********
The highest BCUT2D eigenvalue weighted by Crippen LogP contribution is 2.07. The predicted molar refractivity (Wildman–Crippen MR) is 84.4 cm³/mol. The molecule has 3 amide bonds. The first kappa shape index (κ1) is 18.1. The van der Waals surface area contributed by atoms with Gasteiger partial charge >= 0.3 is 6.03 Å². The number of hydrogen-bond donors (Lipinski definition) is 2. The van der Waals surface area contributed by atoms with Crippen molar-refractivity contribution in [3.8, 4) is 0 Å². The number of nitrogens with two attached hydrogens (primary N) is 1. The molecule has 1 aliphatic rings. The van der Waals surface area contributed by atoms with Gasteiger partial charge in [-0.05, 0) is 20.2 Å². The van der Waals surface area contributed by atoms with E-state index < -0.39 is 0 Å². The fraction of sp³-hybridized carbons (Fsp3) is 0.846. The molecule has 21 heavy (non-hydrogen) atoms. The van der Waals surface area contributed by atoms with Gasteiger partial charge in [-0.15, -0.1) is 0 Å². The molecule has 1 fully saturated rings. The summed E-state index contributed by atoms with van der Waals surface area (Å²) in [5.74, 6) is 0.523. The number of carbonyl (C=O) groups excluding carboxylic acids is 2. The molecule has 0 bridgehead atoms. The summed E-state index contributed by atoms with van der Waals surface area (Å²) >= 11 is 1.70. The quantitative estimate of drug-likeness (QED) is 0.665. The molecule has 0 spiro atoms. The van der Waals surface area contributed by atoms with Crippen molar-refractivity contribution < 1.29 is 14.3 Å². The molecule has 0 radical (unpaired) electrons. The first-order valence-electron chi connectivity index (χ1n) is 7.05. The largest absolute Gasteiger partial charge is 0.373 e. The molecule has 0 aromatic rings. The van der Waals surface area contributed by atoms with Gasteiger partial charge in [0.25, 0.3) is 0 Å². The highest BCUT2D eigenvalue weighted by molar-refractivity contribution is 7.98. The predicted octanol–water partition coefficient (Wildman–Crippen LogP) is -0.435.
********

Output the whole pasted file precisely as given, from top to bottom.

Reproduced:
The highest BCUT2D eigenvalue weighted by Crippen LogP contribution is 2.07. The predicted molar refractivity (Wildman–Crippen MR) is 84.4 cm³/mol. The molecule has 3 amide bonds. The first kappa shape index (κ1) is 18.1. The van der Waals surface area contributed by atoms with Gasteiger partial charge >= 0.3 is 6.03 Å². The number of hydrogen-bond donors (Lipinski definition) is 2. The van der Waals surface area contributed by atoms with Crippen molar-refractivity contribution in [3.8, 4) is 0 Å². The number of nitrogens with two attached hydrogens (primary N) is 1. The molecule has 1 aliphatic rings. The van der Waals surface area contributed by atoms with Gasteiger partial charge in [-0.05, 0) is 20.2 Å². The van der Waals surface area contributed by atoms with E-state index < -0.39 is 0 Å². The fraction of sp³-hybridized carbons (Fsp3) is 0.846. The molecule has 21 heavy (non-hydrogen) atoms. The van der Waals surface area contributed by atoms with Gasteiger partial charge in [-0.15, -0.1) is 0 Å². The molecule has 1 fully saturated rings. The summed E-state index contributed by atoms with van der Waals surface area (Å²) in [5.74, 6) is 0.523. The number of carbonyl (C=O) groups excluding carboxylic acids is 2. The molecule has 0 bridgehead atoms. The summed E-state index contributed by atoms with van der Waals surface area (Å²) >= 11 is 1.70. The quantitative estimate of drug-likeness (QED) is 0.665. The molecule has 0 spiro atoms. The van der Waals surface area contributed by atoms with Crippen molar-refractivity contribution < 1.29 is 14.3 Å². The molecule has 0 radical (unpaired) electrons. The first-order valence-electron chi connectivity index (χ1n) is 7.05. The largest absolute Gasteiger partial charge is 0.373 e. The molecule has 0 aromatic rings. The van der Waals surface area contributed by atoms with Gasteiger partial charge in [0.25, 0.3) is 0 Å². The highest BCUT2D eigenvalue weighted by molar-refractivity contribution is 7.98. The predicted octanol–water partition coefficient (Wildman–Crippen LogP) is -0.435.